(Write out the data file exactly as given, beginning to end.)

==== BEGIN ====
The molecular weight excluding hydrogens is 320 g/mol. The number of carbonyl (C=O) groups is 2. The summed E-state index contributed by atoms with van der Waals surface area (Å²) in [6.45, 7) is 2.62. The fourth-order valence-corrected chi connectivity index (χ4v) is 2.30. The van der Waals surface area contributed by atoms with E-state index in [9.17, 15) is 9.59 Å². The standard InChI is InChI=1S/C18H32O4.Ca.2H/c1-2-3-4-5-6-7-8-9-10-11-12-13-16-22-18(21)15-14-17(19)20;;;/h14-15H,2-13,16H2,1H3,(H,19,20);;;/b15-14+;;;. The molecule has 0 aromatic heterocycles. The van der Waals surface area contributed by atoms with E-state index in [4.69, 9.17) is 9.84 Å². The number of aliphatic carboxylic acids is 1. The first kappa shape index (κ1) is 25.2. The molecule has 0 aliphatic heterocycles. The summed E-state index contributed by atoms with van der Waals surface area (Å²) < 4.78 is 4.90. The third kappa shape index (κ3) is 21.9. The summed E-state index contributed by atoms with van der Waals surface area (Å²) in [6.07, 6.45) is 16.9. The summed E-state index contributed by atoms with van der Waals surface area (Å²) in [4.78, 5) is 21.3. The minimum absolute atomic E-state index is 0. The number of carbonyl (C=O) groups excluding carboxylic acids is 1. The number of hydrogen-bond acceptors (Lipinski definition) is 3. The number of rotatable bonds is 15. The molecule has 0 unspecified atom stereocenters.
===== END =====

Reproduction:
The molecular weight excluding hydrogens is 320 g/mol. The number of carbonyl (C=O) groups is 2. The summed E-state index contributed by atoms with van der Waals surface area (Å²) in [6.45, 7) is 2.62. The fourth-order valence-corrected chi connectivity index (χ4v) is 2.30. The van der Waals surface area contributed by atoms with E-state index in [9.17, 15) is 9.59 Å². The standard InChI is InChI=1S/C18H32O4.Ca.2H/c1-2-3-4-5-6-7-8-9-10-11-12-13-16-22-18(21)15-14-17(19)20;;;/h14-15H,2-13,16H2,1H3,(H,19,20);;;/b15-14+;;;. The molecule has 0 aromatic heterocycles. The van der Waals surface area contributed by atoms with E-state index in [4.69, 9.17) is 9.84 Å². The number of aliphatic carboxylic acids is 1. The first kappa shape index (κ1) is 25.2. The molecule has 0 aliphatic heterocycles. The summed E-state index contributed by atoms with van der Waals surface area (Å²) < 4.78 is 4.90. The third kappa shape index (κ3) is 21.9. The summed E-state index contributed by atoms with van der Waals surface area (Å²) in [6.07, 6.45) is 16.9. The summed E-state index contributed by atoms with van der Waals surface area (Å²) in [4.78, 5) is 21.3. The minimum absolute atomic E-state index is 0. The number of carbonyl (C=O) groups excluding carboxylic acids is 1. The number of hydrogen-bond acceptors (Lipinski definition) is 3. The number of rotatable bonds is 15. The molecule has 0 unspecified atom stereocenters.